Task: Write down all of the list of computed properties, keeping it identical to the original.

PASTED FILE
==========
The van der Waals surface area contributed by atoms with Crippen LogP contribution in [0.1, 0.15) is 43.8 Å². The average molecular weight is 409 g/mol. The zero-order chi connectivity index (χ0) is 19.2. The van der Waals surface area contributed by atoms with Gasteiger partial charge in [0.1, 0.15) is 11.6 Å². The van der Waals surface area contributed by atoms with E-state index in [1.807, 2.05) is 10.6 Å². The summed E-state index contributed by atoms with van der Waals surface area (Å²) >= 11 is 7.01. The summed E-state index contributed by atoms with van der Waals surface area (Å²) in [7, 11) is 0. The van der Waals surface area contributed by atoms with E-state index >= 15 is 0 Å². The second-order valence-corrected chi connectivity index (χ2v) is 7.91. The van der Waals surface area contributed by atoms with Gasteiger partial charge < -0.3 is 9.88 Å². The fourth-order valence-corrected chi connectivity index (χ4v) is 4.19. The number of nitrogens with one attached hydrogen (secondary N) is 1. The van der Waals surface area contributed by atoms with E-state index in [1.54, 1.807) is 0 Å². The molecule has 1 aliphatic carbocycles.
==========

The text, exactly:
The van der Waals surface area contributed by atoms with Crippen LogP contribution in [0.1, 0.15) is 43.8 Å². The average molecular weight is 409 g/mol. The zero-order chi connectivity index (χ0) is 19.2. The van der Waals surface area contributed by atoms with Gasteiger partial charge in [0.1, 0.15) is 11.6 Å². The van der Waals surface area contributed by atoms with E-state index in [1.807, 2.05) is 10.6 Å². The summed E-state index contributed by atoms with van der Waals surface area (Å²) >= 11 is 7.01. The summed E-state index contributed by atoms with van der Waals surface area (Å²) in [7, 11) is 0. The van der Waals surface area contributed by atoms with E-state index >= 15 is 0 Å². The second-order valence-corrected chi connectivity index (χ2v) is 7.91. The van der Waals surface area contributed by atoms with Gasteiger partial charge < -0.3 is 9.88 Å². The fourth-order valence-corrected chi connectivity index (χ4v) is 4.19. The number of nitrogens with one attached hydrogen (secondary N) is 1. The van der Waals surface area contributed by atoms with E-state index in [1.54, 1.807) is 0 Å². The molecule has 1 aliphatic carbocycles.